hippieonthegrid

Simple, Logical, Natural Living

Simple Living Food June 18, 2012

There is nothing that says real simple living like the times we take ourselves completely out of our element. For some, our home is in the urban jungle, for others it’s the suburban safari, and others the country zoo. No matter where you are or where you live, we all need to unplug and unwind and take time to be what we were born to be – the human. Just like every other animal, we were built to sustain in this world. Our problems lie in the struggle between how we were made to live and how we want to live in this world. Many people believe living like a human is beneath them – the Jones’ would’ve gotten take out tonight right? In our world where being busy is somehow a gauge of success (although I am not sure why), in my natural rebellious way, I did the opposite. I took a long weekend with some of my favorite people and animals to spend in the woods. Tents, a campfire, and nature are all you need to put life in perspective at times. Although I didn’t completely unplug because I am a part of the world just like everyone else, I took the time I would have spent checking emails to get in touch with myself and others. I have always noticed that most people today (myself included) spend more time inside than outside – even kids (what happened to “Kick the Can” or making mud pies?) Camping throws the normal mundane out of whack – 90% of the time is spent outdoors and blends work, exploration, and comfort. But there is something to say about the work, it feels right and it’s rewarding having to gather wood for the fire. The outdoors provides the opportunity to see something new all the time – an odd bug, a pretty bird, a steep incline, whatever it is – it’s new. Finally, the comfort. Comfort lies in the cool breeze when the sun is beating down. Comfort lies in sleeping after a long day’s work. Comfort is the campfire itself, there is nothing that matches the warmth and ambiance of a campfire. But most of all, the comfort for me is the food. Cooking over a campfire results in the most simple, delicious, and heart-warming food. These recipes are not normal recipes. You toss in what you need, it’s hard to go wrong!

A smart startBreakfast – Bacon, Scrambled Eggs, and Home Fries

Bacon – 1/2 pound bacon

Eggs – Usually 2 per person
Milk – Just enough to turn the beaten eggs to a softer yellow
Parsley, to taste
Salt & Pepper, to taste
Cheddar Cheese – estimate about 1 Tbsp per 2 eggs (chop up or buy shredded)

Home Fries – 1/2 potato per person
2 slices onion per person, diced
1-2 Tbsp per 2 potatoes
Salt & Pepper, to taste

1. Over an established campfire, heat 2 cast iron skillets (10″ and 12″ work best).

2. Separate the bacon between the two pans and cook until crisp. (TIP: I usually start with the pan I will be cooking potatoes. Potatoes take longer than eggs.) Place the cooked bacon in foil and place near campfire to keep warm.

3. In one skillet, add potatoes and onions with butter for home fries. Salt and pepper to taste. Cook and stir frequently to avoid burning.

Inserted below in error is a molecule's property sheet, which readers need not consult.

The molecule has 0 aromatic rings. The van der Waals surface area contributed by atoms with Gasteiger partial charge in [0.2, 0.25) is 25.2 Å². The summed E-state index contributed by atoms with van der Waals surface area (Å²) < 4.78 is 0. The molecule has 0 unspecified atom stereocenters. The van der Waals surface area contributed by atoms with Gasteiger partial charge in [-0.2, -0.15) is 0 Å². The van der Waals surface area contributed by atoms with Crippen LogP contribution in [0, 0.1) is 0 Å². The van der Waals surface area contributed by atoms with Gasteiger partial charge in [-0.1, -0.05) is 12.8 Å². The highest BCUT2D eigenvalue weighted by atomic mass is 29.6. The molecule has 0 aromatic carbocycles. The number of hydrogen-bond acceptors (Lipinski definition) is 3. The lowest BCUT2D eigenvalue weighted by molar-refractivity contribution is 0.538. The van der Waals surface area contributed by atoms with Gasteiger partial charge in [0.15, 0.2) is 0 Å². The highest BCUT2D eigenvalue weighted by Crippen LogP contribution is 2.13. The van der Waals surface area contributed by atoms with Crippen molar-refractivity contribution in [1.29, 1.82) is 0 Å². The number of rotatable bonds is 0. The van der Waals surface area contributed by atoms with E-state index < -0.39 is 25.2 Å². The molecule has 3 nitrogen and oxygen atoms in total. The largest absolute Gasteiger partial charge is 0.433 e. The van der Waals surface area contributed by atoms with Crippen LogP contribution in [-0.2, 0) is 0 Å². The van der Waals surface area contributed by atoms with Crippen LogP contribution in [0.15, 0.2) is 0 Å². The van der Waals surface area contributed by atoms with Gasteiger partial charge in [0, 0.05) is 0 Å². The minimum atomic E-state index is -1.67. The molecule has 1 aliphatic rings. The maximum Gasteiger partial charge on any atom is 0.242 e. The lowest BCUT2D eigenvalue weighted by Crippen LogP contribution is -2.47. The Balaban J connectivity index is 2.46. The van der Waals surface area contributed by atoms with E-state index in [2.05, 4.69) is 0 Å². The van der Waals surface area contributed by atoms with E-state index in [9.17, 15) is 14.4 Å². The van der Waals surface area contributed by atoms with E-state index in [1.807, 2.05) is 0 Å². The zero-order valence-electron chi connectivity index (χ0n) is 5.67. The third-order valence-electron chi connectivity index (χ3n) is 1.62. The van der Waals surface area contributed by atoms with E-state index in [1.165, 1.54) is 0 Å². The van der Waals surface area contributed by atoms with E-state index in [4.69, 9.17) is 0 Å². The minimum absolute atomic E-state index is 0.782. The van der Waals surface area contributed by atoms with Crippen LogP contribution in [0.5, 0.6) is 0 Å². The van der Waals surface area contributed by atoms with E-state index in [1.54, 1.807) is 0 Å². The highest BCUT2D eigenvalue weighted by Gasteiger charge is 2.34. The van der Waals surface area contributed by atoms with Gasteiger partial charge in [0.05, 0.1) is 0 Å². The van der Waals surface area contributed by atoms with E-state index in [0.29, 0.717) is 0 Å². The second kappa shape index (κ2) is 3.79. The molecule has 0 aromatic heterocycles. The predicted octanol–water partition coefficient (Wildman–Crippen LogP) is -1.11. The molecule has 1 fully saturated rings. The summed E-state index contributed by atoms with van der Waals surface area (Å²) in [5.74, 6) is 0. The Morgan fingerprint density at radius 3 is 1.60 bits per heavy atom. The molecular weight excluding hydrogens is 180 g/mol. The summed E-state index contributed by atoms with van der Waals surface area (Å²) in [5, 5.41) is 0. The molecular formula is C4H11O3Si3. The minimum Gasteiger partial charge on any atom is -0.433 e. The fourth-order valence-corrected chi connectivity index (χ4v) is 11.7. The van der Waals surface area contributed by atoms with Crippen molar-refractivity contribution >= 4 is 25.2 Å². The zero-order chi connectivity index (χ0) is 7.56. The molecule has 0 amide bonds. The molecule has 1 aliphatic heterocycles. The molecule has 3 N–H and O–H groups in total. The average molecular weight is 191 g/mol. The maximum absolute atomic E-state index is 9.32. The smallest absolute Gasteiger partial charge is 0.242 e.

4. In the meantime, add eggs, milk, parsley, salt, and pepper to a small bowl and combine with a small fork. Chop up cheddar or use shredded. After potatoes have cooked for 5 – 10 minutes, add eggs to other skillet. Let edges just set and add cheese to center of eggs. Cook one minute. Pull eggs in from edges and allow uncooked eggs to run into new open spaces. Allow to cook until eggs are set but not dry. Potatoes should be done at this point – serve and enjoy!

Comforting Stew on the CampfireDinner – Night 1 – Camper’s Stew

2 lbs. beef cubes
2 potatoes, cut into chunks
3 carrots, sliced
2 onions, cut into chunks
2 cloves garlic, chopped
1 can diced tomatoes
1 can corn (optional)
3 beef bouillon cubes
3 – 4 cups water (eyeball it!)

1. Preheat a dutch oven over an established campfire. Brown beef cubes. Add carrots, onions, garlic, and corn (if used). Stir. Cook for a few minutes.

2. Add water, bouillon cubes, diced tomatoes, and potatoes. Stir and cover. Let cook about 1 – 2 hours, stirring frequently. Cook through and serve!

Pork Loin and Stuffed PeppersDinner – Night 2 – Pork Loin and Stuffed Peppers

1 Pork Loin, about 4 pounds. (Marinated 24 hours before with favorite marinade.)
4 Poblano peppers
Cheddar and/or Pepper Jack cheese.
Sauce (optional) – good picks are enchilada or marinara sauce, or salsa

1. Place marinated pork loin directly onto preheated campfire grate. (TIP: Use rotisserie skewers to help turn during cooking).

2. In the meantime, cut poblano peppers and deseed (only cut one side enough to remove seeds. Place peppers in a smoker or over a grill. Let cook for about 10 minutes to soften. Turn frequently if placed directly on grill.

2. Remove peppers. Turn pork (you will want to turn pork every 15 minutes for about 45 minutes. Then turn after 30 minutes.) Stuff peppers with cheese and place each on individual foil wrappers. Cover with desired amount of sauce if used. Place back on grate. Ensure pork loin has nice char but not burned on surface. If char is as desired, wrap lightly in foil to avoid further charring.

3. After about 1 hour of cooking total, check temperature on pork (we are looking for 145F.) Gauge cooking time according to current temp. Our 4 pound loin took about 1-1/2 hours. Ensure peppers do not get too soft. If need be, close up the foil and place along the campfire to keep warm. Serve when ready!

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